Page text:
Researchers Call H7N9 Bird Flu Strain ‘One Of The Most Lethal'; First Case Outside China Reported By Taiwan
“Chinese scientists have confirmed for the first time that a new strain of bird flu that has killed 23 people in China has been transmitted to humans from chickens,” Reuters reports. “In a study published online in the Lancet medical journal, the scientists echoed previous statements from the [WHO] and Chinese officials that there is as yet no evidence of human-to-human transmission” of the new virus, H7N9, which has infected 109 people, the news agency notes (Kelland, 4/25). The virus “is ‘one of the most lethal’ of its kind and transmits more easily to humans than an earlier strain that has killed hundreds around the world since 2003, a top health official has said,” Al Jazeera reports (4/24). In a preliminary report published online by the New England Journal of Medicine on Wednesday, researchers write, “To date, the mortality rate is 21 percent, but since many of [sic] patients with confirmed H7N9 virus infection remain critically ill, we suspect that the mortality may increase,” the Los Angeles Times’ “Science Now” blog reports (Kaplan, 4/25). “‘This is an unusually dangerous virus for humans,’ said Keiji Fukuda, assistant director-general for health security of the [WHO], at a press conference in Beijing [on Wednesday],” Science Insider notes, adding, “From what is known so far, he added, H7N9 ‘is more easily transmissible from poultry to humans than H5N1’” (Hvistendahl/Normile, 4/24). Nature provides maps of the outbreaks in China (Butler, 4/24).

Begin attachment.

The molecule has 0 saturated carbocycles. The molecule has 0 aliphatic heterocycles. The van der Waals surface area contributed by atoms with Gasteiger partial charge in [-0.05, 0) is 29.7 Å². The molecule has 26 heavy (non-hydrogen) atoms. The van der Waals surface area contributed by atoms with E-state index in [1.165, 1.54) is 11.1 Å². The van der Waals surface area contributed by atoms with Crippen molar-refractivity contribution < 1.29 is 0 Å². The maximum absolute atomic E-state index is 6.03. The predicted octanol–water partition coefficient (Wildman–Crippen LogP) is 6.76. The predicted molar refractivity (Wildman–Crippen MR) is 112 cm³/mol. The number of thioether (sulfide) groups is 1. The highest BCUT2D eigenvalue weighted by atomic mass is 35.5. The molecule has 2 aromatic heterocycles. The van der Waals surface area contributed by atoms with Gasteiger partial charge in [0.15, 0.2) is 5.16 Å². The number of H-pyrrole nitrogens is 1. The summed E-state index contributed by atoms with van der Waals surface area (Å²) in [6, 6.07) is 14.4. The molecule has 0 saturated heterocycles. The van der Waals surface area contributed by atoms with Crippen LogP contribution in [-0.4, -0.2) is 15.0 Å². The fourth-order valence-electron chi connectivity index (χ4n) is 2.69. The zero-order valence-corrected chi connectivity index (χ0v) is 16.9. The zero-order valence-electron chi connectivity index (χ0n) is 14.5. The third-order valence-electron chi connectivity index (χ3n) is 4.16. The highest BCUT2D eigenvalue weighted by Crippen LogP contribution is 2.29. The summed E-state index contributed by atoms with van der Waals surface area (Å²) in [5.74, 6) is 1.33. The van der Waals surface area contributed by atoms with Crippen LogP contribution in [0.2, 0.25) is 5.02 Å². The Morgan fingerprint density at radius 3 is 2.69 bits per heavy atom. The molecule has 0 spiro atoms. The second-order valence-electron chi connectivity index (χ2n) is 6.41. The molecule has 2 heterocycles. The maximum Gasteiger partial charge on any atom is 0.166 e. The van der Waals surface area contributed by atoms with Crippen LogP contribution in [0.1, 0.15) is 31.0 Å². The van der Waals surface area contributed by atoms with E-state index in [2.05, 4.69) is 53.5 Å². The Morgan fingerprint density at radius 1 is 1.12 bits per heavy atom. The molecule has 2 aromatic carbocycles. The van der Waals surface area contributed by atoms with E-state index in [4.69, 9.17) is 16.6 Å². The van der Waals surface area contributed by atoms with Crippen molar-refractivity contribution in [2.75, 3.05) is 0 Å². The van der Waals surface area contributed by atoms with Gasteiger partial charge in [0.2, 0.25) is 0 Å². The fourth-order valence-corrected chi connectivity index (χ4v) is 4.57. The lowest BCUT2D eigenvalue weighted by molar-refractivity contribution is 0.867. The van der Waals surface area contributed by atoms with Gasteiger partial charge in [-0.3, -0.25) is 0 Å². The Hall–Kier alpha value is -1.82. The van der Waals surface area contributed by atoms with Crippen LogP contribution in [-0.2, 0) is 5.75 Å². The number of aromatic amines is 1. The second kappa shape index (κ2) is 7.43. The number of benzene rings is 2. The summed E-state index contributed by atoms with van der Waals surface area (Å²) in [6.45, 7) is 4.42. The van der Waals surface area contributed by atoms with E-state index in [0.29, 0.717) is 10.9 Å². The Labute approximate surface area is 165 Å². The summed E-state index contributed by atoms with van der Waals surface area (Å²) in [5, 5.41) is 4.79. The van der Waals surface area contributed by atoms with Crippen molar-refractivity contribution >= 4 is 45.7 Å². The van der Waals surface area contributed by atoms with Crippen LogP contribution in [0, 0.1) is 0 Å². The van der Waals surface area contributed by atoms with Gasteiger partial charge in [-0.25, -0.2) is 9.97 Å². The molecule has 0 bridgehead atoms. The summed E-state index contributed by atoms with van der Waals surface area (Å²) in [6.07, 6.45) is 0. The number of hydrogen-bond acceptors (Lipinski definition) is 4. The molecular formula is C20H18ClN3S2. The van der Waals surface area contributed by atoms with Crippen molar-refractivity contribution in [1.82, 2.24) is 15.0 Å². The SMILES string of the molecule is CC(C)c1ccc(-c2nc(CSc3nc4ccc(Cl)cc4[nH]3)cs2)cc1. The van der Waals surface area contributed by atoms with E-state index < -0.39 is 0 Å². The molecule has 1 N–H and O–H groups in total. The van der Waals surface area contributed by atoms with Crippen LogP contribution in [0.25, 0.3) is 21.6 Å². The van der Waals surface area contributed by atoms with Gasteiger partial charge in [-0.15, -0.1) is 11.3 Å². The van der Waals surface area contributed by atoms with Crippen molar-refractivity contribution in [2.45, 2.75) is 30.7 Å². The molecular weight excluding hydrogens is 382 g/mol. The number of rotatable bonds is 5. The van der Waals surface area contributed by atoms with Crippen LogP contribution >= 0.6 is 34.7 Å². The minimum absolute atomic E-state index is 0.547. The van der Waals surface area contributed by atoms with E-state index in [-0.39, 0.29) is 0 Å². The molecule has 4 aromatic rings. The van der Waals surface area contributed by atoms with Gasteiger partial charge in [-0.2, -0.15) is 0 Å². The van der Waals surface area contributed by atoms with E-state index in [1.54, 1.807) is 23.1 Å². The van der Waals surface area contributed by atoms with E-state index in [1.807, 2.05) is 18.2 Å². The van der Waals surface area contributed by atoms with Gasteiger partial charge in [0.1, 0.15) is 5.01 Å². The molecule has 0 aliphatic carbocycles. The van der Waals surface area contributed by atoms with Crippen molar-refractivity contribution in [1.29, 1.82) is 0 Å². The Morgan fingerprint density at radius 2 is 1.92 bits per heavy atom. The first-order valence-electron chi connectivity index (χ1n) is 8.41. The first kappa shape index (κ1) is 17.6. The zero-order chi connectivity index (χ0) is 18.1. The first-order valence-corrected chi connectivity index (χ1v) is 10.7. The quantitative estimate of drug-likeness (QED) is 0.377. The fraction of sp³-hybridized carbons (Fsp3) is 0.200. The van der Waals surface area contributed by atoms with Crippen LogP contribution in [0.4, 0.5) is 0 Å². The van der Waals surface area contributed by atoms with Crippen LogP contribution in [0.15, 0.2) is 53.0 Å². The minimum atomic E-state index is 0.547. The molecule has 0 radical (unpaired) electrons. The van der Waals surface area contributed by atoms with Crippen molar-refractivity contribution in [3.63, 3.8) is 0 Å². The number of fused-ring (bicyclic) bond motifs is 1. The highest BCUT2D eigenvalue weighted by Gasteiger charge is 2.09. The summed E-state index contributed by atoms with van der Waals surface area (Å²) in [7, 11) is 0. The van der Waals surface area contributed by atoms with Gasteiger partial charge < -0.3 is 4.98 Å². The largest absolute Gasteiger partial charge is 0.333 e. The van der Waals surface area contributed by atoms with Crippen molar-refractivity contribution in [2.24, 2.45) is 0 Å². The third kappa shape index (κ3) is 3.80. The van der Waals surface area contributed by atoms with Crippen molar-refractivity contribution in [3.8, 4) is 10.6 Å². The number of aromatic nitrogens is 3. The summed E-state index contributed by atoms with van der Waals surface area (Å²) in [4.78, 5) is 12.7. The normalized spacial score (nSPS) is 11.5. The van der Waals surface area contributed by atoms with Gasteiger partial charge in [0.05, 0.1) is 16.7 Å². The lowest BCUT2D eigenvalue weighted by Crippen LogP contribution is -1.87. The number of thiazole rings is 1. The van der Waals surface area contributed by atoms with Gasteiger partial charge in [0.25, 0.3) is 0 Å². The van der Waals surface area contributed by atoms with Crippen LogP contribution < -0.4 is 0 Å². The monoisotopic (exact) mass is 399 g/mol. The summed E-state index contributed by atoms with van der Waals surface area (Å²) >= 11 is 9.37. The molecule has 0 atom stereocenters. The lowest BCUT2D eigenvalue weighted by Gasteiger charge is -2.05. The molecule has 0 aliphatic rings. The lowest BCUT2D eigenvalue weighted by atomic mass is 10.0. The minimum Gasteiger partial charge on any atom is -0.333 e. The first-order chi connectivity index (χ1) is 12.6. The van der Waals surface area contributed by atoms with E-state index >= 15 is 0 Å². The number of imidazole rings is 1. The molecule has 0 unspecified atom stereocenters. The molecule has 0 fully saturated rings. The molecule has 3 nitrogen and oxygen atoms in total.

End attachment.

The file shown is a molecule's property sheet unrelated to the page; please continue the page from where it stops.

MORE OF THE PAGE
In related news, “Taiwan’s Centers for Disease Control Wednesday reported its first case of human infection of the deadly H7N9 bird flu strain on the island, possibly making it also the first confirmed case outside of mainland China,” the Wall Street Journal reports (Hsu, 4/24). “Officials in Taiwan reported one case in a 53-year-old Taiwanese citizen who traveled regularly to the Chinese city of Suzhou for work, where he probably contracted the virus,” according to the New York Times, which adds, “The case has set off alarms in Taiwan, where the Central Epidemic Command Center says that it has ‘continued to strengthen surveillance and fever screening of travelers arriving from China'” (Feng/Grady, 4/24). “The first discovery of the virus outside China, 10 years after an outbreak of severe acute respiratory syndrome, or SARS, may lead to increased scrutiny of travelers into and out of the country,” Bloomberg Businessweek notes (Culpan/Sun, 4/24). “U.S. health officials are also bracing for bird flu by preparing a vaccine, a process expected to take six months,” ABC News states (Moisse, 4/24). “‘The fastest we’d be able to have a vaccine to test in animals for H7N9 would probably be four to six weeks from now,’ [Joseph Kim, president of Inovio, a California-based company that is currently in the initial stages of developing an H7N9 vaccine] says,” U.S. News & World Report notes (Koebler, 4/24). The Washington Post examines a number of “good signs” and “bad signs” about the virus (Fisher, 4/24).